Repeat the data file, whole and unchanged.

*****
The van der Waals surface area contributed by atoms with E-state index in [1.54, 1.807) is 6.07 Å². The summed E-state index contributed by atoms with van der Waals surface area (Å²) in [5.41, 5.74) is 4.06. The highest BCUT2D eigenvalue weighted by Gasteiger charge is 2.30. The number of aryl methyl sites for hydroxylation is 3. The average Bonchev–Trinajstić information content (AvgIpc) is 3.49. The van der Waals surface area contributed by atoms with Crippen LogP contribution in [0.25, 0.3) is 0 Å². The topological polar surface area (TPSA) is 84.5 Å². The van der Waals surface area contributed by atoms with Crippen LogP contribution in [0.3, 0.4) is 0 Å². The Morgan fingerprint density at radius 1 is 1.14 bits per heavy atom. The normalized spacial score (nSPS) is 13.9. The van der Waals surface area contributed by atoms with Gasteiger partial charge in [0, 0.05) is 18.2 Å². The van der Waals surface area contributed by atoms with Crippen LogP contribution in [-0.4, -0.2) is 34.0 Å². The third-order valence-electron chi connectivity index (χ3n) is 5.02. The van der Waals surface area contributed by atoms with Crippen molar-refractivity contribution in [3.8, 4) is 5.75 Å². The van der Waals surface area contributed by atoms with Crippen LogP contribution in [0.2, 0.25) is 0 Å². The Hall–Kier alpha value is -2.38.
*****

The van der Waals surface area contributed by atoms with E-state index in [1.54, 1.807) is 6.07 Å². The summed E-state index contributed by atoms with van der Waals surface area (Å²) in [5.41, 5.74) is 4.06. The highest BCUT2D eigenvalue weighted by Gasteiger charge is 2.30. The number of aryl methyl sites for hydroxylation is 3. The average Bonchev–Trinajstić information content (AvgIpc) is 3.49. The van der Waals surface area contributed by atoms with Crippen LogP contribution in [0.25, 0.3) is 0 Å². The topological polar surface area (TPSA) is 84.5 Å². The van der Waals surface area contributed by atoms with Crippen LogP contribution in [0.3, 0.4) is 0 Å². The Morgan fingerprint density at radius 1 is 1.14 bits per heavy atom. The normalized spacial score (nSPS) is 13.9. The van der Waals surface area contributed by atoms with Gasteiger partial charge in [0, 0.05) is 18.2 Å². The van der Waals surface area contributed by atoms with Crippen LogP contribution in [-0.4, -0.2) is 34.0 Å². The third-order valence-electron chi connectivity index (χ3n) is 5.02. The van der Waals surface area contributed by atoms with Crippen molar-refractivity contribution in [3.8, 4) is 5.75 Å². The van der Waals surface area contributed by atoms with Crippen LogP contribution in [0.2, 0.25) is 0 Å². The Hall–Kier alpha value is -2.38.